Civic Theatre’s “Frankenstein” to open Oct. 21 in Carmel


By Zach Dunkin

Looking to grow its audience, 101-year-old Booth Tarkington Theatre takes a bold and bawdy step into the land of adult language and sexual innuendo when it presents Mel Brooks’ horror film parody, “Young Frankenstein.” Running Oct. 21 through Nov. 5, the over-the-top musical is best suited for teens and adults.



“Civic Theatre is known, certainly for the last 50 years of existence, as being primarily family-driven with big Broadway shows, classic plays, and things like that, and we certainly want to maintain that reputation,” said Michael Lasley, executive artistic director who has been with Civic since 1990. “At the same time we are looking for opportunities to expand our audience to something a little more adult without getting too far outside the family realm.”

Civic tested the waters two years ago with a production of Monty Python’s “Spamalot,” similar to “Young Frankenstein” in its adult language and situations, and the play was well-received.

“This (‘Young Frankenstein’) seemed like a natural progression,” said Lasley, noting that the season still includes family gems such as “Beauty & the Beast,” “The Music Man” and “The Complete Works of Shakespeare (Abridged).” “You don’t want to turn your back on your bread-and-butter audience, but we’d like to attract more from the 21-40-year-old crowd.”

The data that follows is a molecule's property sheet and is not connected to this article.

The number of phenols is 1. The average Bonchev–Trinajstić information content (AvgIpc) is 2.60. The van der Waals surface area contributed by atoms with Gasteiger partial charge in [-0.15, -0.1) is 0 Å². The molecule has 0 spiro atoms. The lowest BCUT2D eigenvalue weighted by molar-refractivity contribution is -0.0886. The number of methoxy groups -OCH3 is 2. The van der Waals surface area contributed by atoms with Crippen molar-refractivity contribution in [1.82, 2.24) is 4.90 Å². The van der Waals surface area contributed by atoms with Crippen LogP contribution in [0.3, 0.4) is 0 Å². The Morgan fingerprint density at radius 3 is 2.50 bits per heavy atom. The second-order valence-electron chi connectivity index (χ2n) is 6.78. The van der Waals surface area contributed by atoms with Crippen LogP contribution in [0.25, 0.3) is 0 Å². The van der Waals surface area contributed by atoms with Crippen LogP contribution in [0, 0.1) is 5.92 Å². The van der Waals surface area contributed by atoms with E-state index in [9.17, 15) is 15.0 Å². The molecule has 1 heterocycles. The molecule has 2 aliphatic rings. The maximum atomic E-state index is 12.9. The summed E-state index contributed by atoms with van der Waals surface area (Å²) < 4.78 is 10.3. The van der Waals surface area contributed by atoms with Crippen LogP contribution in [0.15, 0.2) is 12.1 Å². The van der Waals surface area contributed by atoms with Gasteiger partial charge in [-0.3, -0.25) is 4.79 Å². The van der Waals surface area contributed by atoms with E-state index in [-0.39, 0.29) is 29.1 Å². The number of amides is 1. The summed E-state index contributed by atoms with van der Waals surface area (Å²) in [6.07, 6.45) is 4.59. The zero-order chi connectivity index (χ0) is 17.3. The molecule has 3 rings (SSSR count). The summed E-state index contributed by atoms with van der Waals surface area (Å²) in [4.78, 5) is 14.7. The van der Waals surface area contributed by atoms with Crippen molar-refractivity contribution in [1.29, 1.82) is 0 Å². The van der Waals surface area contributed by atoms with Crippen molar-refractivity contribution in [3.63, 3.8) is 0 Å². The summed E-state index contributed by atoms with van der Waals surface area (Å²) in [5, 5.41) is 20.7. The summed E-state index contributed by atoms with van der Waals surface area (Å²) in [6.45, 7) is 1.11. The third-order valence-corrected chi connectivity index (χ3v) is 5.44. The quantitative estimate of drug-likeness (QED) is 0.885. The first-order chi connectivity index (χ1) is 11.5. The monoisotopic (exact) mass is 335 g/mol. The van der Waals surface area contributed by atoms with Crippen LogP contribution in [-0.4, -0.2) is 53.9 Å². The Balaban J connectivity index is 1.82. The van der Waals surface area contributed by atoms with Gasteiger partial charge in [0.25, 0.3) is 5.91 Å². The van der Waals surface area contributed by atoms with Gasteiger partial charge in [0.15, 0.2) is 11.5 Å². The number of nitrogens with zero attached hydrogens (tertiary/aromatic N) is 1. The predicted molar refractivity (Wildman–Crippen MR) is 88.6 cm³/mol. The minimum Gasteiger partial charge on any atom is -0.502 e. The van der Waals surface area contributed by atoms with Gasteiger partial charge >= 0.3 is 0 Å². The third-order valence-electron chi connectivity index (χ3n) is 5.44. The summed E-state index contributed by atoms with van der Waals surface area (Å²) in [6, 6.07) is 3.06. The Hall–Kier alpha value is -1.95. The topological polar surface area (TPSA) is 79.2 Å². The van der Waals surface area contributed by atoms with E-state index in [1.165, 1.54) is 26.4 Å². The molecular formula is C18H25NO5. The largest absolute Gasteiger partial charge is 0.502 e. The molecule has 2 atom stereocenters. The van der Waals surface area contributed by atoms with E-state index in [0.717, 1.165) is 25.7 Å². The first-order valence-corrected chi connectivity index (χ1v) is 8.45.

In “Young Frankenstein,” Frederick Frankenstein (Steve Kruze), the grandson of the infamous Victor Frankenstein, inherits his family’s estate in Transylvania. With the help of a hunchbacked sidekick, Igor (Damon Clevenger) and a sexy lab assistant, Inga Frederick (Devan Mathias of Fishers), Frederick finds himself in the mad scientist shoes of his ancestors and brings to life a monster (B.J. Bovin of Carmel) rivaling his grandfather’s creation. The monster escapes, triggering all kinds of hilarious situations.

The musical is based on Brooks’1974 comedy film starring the late Gene Wilder. Lasley traveled to New York to see a video production at the New York Public Library of the Broadway musical, partly to check out Robin Wagner’s original set design. Civic is renting a scaled-back version of the national tour’s set and costumes.

“A lot of times you are getting original drawings, the prop list, and things like this, but sometimes it’s really hard to figure out how it all fits together and works,” he said. “By watching the video I was able to see the broad strokes of the set, which will make it a lot easier to understand what I must deal with when it rolls off the truck. We won’t get the set until Oct. 12, and we open the show nine days later.”

For tickets, visit

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